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Using OpenCV on Windows Subsystem for Linux

Naufan Rusyda Faikar
I am a programming storyteller.
Updated on ・6 min read

I am not going to walk you through the whole story of using GPU-supported OpenCV in Python on the WSL2, because I have not been a very good storyteller. But rather I am going to tell you the interesting passages of was being a Fedora user with a spring in my step. Let us get ready to fly towards the sky!

Installing the Requirements

Please note, it is important to understand how it works as shown on the NVIDIA blog.

First, at the time of writing, there is no GPU support for WSL2 by default. So, we had to sign-up as a Windows Insider participant, make an update from the System Settings and then reboot our machine.

Alt Text

Second, we had to sign-in to our NVIDIA Developer account, install the NVIDIA driver for CUDA on WSL and then reboot one more time.

> nvidia-smi.exe
Fri Nov 20 23:08:43 2020
| NVIDIA-SMI 465.12       Driver Version: 465.12       CUDA Version: 11.2     |
| GPU  Name            TCC/WDDM | Bus-Id        Disp.A | Volatile Uncorr. ECC |
| Fan  Temp  Perf  Pwr:Usage/Cap|         Memory-Usage | GPU-Util  Compute M. |
|                               |                      |               MIG M. |
|   0  GeForce GTX 1050   WDDM  | 00000000:01:00.0 Off |                  N/A |
| N/A   50C    P8    N/A /  N/A |     75MiB /  4096MiB |      0%      Default |
|                               |                      |                  N/A |
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Third, we had to install the CUDA toolkit along with the cuDNN and then add it into the Fedora system path;

$ curl -o

$ sudo sh

$ curl -o libcudnn8-

$ sudo rpm -ivh libcudnn8-

$ echo 'export PATH="/usr/local/cuda-11.1/bin:$PATH"' >> ~/.zshrc # or .bashrc if you are using BASH
$ echo 'export LD_LIBRARY_PATH="/usr/local/cuda-11.1/lib64"' >> ~/.zshrc
$ source ~/.zshrc
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Fourth, we had to make sure that we have installed all the following necessary build tools;

$ sudo dnf install -y cmake python-devel ffmpeg-devel gstreamermm-devel
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Fifth, it is highly recommended to install OpenCV into a virtual environment rather than directly to the system. So, we need to create one and do not forget to install the numpy module in it;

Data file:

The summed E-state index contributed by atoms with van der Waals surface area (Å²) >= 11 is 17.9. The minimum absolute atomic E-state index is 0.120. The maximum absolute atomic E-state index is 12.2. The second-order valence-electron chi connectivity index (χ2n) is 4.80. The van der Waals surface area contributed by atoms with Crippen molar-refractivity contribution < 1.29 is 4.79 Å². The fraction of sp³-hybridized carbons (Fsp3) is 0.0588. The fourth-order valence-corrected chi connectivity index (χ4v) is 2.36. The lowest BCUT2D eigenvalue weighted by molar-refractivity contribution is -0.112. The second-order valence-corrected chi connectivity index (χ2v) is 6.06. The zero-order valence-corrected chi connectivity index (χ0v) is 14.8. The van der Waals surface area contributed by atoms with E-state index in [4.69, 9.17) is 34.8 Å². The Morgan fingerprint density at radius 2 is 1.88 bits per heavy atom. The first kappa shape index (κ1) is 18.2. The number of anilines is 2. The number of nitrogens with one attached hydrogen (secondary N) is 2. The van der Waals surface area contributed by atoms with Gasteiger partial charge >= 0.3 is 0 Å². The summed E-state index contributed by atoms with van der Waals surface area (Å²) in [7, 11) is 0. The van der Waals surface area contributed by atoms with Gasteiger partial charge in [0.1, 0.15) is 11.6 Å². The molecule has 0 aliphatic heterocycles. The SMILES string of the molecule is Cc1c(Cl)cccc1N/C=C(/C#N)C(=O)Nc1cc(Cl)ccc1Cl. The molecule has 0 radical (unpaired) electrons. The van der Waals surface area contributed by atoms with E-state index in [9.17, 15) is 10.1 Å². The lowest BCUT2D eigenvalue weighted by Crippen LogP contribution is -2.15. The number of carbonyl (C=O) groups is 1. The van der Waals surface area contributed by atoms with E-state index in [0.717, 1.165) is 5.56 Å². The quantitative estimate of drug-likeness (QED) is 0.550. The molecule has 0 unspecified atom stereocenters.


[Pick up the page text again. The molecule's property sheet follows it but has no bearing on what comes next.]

$ python3.8 -m pip install virtualenv # Fedora 33 has made Python 3.9 the default

$ pwd # just to see where we are

$ cd Researches # or wherever you have decided
$ python3.8 -m virtualenv venv # or whatever name you have preferred
$ source venv/bin/activate

$ pip install numpy
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Sixth, we had to download OpenCV with the extra modules source codes and extracted them;

$ cd ..
$ mkdir Downloads
$ cd Downloads

$ curl -L | tar xz

$ curl -L | tar xz
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Once everything was set up, we were ready for the real journey starting from here!

Installing OpenCV

Seventh, we are going to compile all needed. But we need to adjust the arguments to suit our system:

  • CUDA_ARCH_BIN specifies the NVIDIA GPU architecture version is used. See yours on the official website.
  • OPENCV_EXTRA_MODULES_PATH specifies the path to the source code of the extra modules relative to the build directory. It is also possible to use an absolute path.
  • PYTHON_EXECUTABLE determines which Python interpreter we are going to use.
  • PYTHON3_NUMPY_INCLUDE_DIRS determines where the numpy module is installed.
  • CMAKE_INSTALL_PREFIX defines the prefix installation path where the files to be compiled are placed.
  • ../opencv-4.5.0 defines the path to the source code of the main modules.
$ mkdir --parents build
$ cd build